Mastering Inbound Sales — How to Make Leads Come to You

BY Rachel Cagle
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How much of your sales strategy focuses on inbound sales? Since these are all about bringing in prospects who are already interested in your product instead of reaching out to prospects and trying to convince them that they need what you’re selling — probably not enough. 

The Inbound Sales Process Steps

Writing for HubSpot, Mark Roberge offers some insight on providing the incomparable value you need to break into these sales.


The first step is to identify companies and individuals who could become leads. You may be asking yourself how that’s different from outbound sales. The answer is that they are aware that they have a problem that needs to be solved and are actively considering what action they should take to solve it. Sales reps can gather this information through their company’s website data. 

Roberge says that active buyers like these “may have recently visited the company website, filled out a form, opened one of the inbound sales representative’s emails, or left a clue of their need in some other way.” If you pay attention to who has been visiting your website or opening your email campaign messages, you’ll get a list of leads you can sift through to identify who you believe your product or service is a good fit for before moving on to the next stage.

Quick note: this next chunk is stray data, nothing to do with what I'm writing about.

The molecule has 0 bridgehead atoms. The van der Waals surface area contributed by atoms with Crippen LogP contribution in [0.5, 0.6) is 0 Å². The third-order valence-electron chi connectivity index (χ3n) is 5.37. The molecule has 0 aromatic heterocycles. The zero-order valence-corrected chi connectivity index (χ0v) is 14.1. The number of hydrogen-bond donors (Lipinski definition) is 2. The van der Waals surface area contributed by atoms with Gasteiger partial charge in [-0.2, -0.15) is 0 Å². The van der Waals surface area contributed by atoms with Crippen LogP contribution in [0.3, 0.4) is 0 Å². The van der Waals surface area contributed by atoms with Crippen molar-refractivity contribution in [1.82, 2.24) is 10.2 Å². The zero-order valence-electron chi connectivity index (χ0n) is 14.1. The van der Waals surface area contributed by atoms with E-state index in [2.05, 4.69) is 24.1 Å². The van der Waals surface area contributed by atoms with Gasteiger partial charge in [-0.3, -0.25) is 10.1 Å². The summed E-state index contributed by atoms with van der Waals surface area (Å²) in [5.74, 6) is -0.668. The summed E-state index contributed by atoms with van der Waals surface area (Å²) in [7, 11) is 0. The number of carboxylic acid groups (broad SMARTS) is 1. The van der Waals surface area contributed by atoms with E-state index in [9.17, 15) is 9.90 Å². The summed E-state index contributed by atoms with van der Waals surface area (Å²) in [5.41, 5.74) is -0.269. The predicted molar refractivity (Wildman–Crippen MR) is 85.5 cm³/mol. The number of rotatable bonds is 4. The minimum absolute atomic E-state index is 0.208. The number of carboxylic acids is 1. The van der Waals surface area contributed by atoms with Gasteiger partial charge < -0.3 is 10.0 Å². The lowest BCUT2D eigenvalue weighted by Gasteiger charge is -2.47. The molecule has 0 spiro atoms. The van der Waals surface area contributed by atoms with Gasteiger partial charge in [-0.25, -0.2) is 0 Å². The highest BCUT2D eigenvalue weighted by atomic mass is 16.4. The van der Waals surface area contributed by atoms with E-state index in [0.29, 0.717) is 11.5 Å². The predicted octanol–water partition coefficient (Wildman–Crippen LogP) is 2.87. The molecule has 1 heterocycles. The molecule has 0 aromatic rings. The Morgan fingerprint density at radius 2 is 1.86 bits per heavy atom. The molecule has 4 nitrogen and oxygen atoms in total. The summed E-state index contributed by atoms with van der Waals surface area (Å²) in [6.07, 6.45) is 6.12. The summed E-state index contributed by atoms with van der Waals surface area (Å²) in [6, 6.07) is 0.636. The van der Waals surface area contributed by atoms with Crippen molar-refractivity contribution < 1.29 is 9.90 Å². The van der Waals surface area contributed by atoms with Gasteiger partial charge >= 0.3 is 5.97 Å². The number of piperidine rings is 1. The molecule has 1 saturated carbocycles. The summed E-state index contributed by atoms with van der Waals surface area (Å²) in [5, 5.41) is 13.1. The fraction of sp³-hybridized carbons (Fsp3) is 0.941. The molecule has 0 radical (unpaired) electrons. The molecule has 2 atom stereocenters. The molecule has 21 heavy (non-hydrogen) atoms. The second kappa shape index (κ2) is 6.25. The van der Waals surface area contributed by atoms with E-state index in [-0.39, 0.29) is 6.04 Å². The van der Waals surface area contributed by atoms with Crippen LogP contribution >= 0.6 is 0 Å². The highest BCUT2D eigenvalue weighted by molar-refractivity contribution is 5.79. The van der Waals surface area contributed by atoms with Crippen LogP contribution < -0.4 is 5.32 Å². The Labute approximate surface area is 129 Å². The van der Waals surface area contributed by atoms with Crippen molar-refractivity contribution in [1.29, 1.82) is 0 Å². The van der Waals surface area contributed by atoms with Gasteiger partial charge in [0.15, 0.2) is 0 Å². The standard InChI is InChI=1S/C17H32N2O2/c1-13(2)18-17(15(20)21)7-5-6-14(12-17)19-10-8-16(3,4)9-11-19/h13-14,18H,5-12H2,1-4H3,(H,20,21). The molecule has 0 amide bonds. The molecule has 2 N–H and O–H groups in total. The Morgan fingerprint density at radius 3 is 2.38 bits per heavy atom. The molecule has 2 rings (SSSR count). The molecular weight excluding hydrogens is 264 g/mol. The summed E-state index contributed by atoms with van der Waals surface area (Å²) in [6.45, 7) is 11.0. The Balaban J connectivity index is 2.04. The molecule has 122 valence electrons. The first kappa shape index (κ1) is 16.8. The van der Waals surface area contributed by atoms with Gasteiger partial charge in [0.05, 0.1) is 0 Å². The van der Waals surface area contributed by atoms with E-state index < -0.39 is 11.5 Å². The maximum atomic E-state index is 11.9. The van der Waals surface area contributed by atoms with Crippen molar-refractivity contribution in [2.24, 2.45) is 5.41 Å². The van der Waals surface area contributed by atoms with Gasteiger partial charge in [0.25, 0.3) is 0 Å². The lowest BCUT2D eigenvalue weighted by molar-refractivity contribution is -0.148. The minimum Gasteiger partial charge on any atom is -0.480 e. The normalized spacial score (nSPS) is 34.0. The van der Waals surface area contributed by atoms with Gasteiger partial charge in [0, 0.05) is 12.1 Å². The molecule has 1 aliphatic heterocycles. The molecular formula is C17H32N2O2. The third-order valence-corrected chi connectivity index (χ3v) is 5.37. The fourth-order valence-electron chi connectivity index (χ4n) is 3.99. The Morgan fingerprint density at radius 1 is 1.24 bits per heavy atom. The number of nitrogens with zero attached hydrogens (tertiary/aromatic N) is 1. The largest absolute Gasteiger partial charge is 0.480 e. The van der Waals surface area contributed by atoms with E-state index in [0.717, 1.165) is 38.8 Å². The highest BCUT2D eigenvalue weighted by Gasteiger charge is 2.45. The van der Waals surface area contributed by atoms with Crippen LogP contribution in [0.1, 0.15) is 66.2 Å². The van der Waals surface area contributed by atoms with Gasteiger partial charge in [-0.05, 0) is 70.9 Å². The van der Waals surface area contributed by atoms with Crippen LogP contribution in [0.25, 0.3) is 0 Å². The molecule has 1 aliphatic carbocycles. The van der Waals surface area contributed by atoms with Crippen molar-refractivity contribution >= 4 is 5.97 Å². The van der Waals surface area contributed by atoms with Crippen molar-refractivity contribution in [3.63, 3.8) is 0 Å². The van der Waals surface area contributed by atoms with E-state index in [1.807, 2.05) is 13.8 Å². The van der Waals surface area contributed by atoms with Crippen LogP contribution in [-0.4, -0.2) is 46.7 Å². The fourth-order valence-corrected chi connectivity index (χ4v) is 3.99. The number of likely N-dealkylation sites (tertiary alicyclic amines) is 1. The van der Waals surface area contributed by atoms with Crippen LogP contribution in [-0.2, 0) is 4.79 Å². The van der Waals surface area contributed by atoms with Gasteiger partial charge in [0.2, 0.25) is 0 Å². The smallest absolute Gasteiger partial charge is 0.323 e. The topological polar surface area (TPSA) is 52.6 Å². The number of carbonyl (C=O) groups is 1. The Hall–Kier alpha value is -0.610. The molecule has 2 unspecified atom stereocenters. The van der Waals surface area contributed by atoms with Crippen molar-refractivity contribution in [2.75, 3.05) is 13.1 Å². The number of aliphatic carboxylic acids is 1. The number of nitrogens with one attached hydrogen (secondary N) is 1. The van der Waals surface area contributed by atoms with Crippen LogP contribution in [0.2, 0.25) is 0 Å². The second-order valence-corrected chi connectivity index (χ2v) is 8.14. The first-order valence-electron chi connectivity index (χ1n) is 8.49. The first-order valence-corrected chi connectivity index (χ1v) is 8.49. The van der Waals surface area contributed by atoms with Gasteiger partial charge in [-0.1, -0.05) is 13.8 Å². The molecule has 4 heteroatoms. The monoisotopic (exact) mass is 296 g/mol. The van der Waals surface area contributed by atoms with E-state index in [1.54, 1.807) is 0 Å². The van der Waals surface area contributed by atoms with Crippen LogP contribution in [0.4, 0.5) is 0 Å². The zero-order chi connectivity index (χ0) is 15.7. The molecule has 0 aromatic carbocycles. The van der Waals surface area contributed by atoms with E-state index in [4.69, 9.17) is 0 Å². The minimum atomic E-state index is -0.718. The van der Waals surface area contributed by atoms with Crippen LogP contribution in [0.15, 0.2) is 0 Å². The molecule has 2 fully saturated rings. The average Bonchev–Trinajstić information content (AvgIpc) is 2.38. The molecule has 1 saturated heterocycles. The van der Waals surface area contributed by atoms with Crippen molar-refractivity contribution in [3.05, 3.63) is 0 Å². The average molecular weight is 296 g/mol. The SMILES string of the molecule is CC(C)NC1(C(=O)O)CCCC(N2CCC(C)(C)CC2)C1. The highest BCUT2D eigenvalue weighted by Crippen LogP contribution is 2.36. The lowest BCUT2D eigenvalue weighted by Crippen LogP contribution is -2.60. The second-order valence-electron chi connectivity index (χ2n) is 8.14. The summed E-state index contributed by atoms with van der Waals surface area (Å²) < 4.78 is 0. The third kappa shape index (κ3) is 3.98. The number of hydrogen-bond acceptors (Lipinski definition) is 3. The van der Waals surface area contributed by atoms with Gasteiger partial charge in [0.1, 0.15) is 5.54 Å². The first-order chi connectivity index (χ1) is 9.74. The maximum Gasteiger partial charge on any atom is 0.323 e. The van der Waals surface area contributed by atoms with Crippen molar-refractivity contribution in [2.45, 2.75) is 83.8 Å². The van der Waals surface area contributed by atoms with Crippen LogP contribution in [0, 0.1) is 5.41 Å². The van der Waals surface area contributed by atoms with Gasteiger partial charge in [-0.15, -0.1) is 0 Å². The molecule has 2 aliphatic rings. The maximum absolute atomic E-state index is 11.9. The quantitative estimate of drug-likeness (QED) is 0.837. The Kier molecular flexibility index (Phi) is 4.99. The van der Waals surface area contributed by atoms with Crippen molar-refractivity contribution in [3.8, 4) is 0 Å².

Instead of cold calls and emails, salespeople practicing a good inbound sales strategy reach out to have a conversation. During the identifying stage, you've already learned that your lead has already researched your company and has learned about your product or service. 

Now is your chance to start a conversation with them through an offer such as a free consultation or links to sources with more information about the research they are doing. Roberge recommends varying your outreach between calls, emails, and outreach via social channels.


Once you’ve successfully connected with a lead and they decide to take action based on your offers, they become qualified inbound sales leads. At this stage, you’re beginning to explore a possible business partnership with them by identifying their goals and challenges. “Through proper value positioning and a strategic questioning process,” says Roberge, “inbound salespeople guide prospects to draw their own conclusions about whether a product is right for their needs.” 

Discuss their plans, timeline, budget, and the negatives and positives of taking action. By addressing each of these topics, you’ll know all the ins and outs of not only the qualified lead’s current situation but also the process they’ll need to go through to make the necessary purchase to fulfill their needs. 

Once you have that information, you’ll know without a shadow of a doubt if you’re the person who can best help them on this inbound sales journey, as well as if you’re talking with the person you’ll need to address to close a future deal. Even if you’re not, at this point, you’ve built enough rapport with the person you’re currently talking with for them to introduce you to the decision-maker.

What’s the final step in the process? Check out Roberge’s article to find out.